BMX professional Sebastian Keep has launched ‘tall order’, a new components label dedicated to hitting trails and skateparks.
“We have seen riding naturally evolve with street becoming the predominant style of freestyle BMX,” said Keep. “But for me, although I enjoy riding street and using my pegs I have always had a bigger passion for riding transitions. Whether it’s indoors, outdoors, wood, dirt, cement or brick the feeling of trying to go faster, higher and land smoother has always been my thing… you like what you like I guess. For this reason tall order frames and parts will be designed and engineered specifically to be ridden at the highest level on transitions of all types and sizes.”
To be carried in the UK by Seventies Distribution, the first hard goods listed online are frames. The 215 is built with an investment cast integrated seat clamp. Made with Japanese Sanko tubing, the frame’s currently in testing with a view for November release.
Stuart Dawkins of Seventies told CyclingIndustry.News: “tall order will be distributed in the UK by Seventies Distribution. We have just received the first shipment of clothing and will be receiving frames and other parts around November. For more information check the tall order website at tallorderbmx.com, or contact Seventies via www.seventies.co.uk, or 01424 855556.”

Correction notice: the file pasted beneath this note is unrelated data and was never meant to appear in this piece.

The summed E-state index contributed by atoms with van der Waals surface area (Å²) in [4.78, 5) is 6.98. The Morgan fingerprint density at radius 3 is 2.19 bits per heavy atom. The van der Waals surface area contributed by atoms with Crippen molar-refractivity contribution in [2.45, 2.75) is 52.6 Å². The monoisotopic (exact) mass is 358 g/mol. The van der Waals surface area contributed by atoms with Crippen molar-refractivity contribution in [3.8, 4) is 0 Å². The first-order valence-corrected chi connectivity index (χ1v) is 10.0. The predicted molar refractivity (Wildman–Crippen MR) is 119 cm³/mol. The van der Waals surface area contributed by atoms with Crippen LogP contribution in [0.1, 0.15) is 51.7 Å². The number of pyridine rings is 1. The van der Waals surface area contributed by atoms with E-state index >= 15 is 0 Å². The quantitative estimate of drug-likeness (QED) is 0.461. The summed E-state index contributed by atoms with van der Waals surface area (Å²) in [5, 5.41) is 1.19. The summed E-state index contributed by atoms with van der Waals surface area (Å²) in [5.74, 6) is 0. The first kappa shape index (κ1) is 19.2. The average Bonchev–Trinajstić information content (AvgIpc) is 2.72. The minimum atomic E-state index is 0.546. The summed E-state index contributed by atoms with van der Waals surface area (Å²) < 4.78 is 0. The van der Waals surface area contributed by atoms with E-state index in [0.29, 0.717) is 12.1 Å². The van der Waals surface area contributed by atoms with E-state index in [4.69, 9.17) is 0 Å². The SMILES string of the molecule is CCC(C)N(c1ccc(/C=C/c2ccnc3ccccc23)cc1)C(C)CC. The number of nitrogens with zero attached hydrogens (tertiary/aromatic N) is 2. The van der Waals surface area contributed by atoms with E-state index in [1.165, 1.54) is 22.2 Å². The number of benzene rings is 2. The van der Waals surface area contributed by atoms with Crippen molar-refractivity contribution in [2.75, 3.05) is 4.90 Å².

Next up, the 187 is much the same story, but with a much reduced standover at 7.4″ as opposed to 8.5″, as well as a short rear triangle.
Tall order already appears to have assembled a team of riders to promote the label, including Corey Bohan, Jack Clark, Oliver Jones, David Gilchrist, Matt Harris, Kaz Campbell and Keiren Reiley.
Keep has begun to document his journey in the bike business on a dedicated Youtube channel here.
Keep himself gives you an idea of what the frames should be able to withstand with this insane multi-storey transfer in Croydon, UK, which featured on the cover of Ride UK.